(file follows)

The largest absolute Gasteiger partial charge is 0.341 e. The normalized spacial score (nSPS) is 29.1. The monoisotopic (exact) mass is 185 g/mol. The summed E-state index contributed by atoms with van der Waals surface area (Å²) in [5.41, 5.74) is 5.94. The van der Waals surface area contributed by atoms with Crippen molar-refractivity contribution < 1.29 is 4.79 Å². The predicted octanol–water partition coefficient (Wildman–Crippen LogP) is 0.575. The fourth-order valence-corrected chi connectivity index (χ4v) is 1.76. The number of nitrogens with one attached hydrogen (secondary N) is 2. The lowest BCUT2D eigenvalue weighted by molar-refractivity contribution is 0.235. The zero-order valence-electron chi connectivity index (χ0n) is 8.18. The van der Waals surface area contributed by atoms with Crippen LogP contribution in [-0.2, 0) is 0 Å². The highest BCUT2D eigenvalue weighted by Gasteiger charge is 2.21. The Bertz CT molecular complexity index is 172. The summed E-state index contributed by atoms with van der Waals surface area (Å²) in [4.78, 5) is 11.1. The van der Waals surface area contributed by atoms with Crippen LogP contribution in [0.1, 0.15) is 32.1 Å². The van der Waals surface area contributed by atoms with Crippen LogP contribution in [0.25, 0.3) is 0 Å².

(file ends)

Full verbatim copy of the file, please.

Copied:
The largest absolute Gasteiger partial charge is 0.341 e. The normalized spacial score (nSPS) is 29.1. The monoisotopic (exact) mass is 185 g/mol. The summed E-state index contributed by atoms with van der Waals surface area (Å²) in [5.41, 5.74) is 5.94. The van der Waals surface area contributed by atoms with Crippen molar-refractivity contribution < 1.29 is 4.79 Å². The predicted octanol–water partition coefficient (Wildman–Crippen LogP) is 0.575. The fourth-order valence-corrected chi connectivity index (χ4v) is 1.76. The number of nitrogens with one attached hydrogen (secondary N) is 2. The lowest BCUT2D eigenvalue weighted by molar-refractivity contribution is 0.235. The zero-order valence-electron chi connectivity index (χ0n) is 8.18. The van der Waals surface area contributed by atoms with Crippen LogP contribution in [-0.2, 0) is 0 Å². The highest BCUT2D eigenvalue weighted by Gasteiger charge is 2.21. The Bertz CT molecular complexity index is 172. The summed E-state index contributed by atoms with van der Waals surface area (Å²) in [4.78, 5) is 11.1. The van der Waals surface area contributed by atoms with Crippen LogP contribution in [0.1, 0.15) is 32.1 Å². The van der Waals surface area contributed by atoms with Crippen LogP contribution in [0.25, 0.3) is 0 Å².